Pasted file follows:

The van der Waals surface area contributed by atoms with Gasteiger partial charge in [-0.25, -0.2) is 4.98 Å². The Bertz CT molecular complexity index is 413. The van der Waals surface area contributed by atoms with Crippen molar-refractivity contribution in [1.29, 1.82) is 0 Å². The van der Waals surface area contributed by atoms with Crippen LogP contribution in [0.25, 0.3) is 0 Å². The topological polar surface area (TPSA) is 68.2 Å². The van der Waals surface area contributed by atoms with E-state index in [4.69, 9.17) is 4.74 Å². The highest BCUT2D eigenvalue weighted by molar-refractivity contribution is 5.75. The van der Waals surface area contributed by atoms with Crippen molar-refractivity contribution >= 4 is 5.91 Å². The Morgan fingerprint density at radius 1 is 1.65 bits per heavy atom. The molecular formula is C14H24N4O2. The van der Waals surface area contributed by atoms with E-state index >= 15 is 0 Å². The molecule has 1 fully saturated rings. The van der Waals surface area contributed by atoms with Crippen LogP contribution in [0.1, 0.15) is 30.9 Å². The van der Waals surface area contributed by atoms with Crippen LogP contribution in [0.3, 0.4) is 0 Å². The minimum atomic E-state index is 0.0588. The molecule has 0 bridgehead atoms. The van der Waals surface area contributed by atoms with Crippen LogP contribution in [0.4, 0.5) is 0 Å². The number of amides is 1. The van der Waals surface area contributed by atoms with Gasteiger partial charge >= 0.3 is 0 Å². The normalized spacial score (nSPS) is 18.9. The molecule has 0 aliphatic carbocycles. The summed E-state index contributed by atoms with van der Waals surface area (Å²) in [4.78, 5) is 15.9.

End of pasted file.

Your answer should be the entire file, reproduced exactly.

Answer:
The van der Waals surface area contributed by atoms with Gasteiger partial charge in [-0.25, -0.2) is 4.98 Å². The Bertz CT molecular complexity index is 413. The van der Waals surface area contributed by atoms with Crippen molar-refractivity contribution in [1.29, 1.82) is 0 Å². The van der Waals surface area contributed by atoms with Crippen LogP contribution in [0.25, 0.3) is 0 Å². The topological polar surface area (TPSA) is 68.2 Å². The van der Waals surface area contributed by atoms with E-state index in [4.69, 9.17) is 4.74 Å². The highest BCUT2D eigenvalue weighted by molar-refractivity contribution is 5.75. The van der Waals surface area contributed by atoms with Crippen molar-refractivity contribution >= 4 is 5.91 Å². The Morgan fingerprint density at radius 1 is 1.65 bits per heavy atom. The molecular formula is C14H24N4O2. The van der Waals surface area contributed by atoms with E-state index >= 15 is 0 Å². The molecule has 1 fully saturated rings. The van der Waals surface area contributed by atoms with Crippen LogP contribution in [0.1, 0.15) is 30.9 Å². The van der Waals surface area contributed by atoms with Crippen LogP contribution in [0.3, 0.4) is 0 Å². The minimum atomic E-state index is 0.0588. The molecule has 0 bridgehead atoms. The van der Waals surface area contributed by atoms with Crippen LogP contribution in [0.4, 0.5) is 0 Å². The number of amides is 1. The van der Waals surface area contributed by atoms with Gasteiger partial charge >= 0.3 is 0 Å². The normalized spacial score (nSPS) is 18.9. The molecule has 0 aliphatic carbocycles. The summed E-state index contributed by atoms with van der Waals surface area (Å²) in [4.78, 5) is 15.9.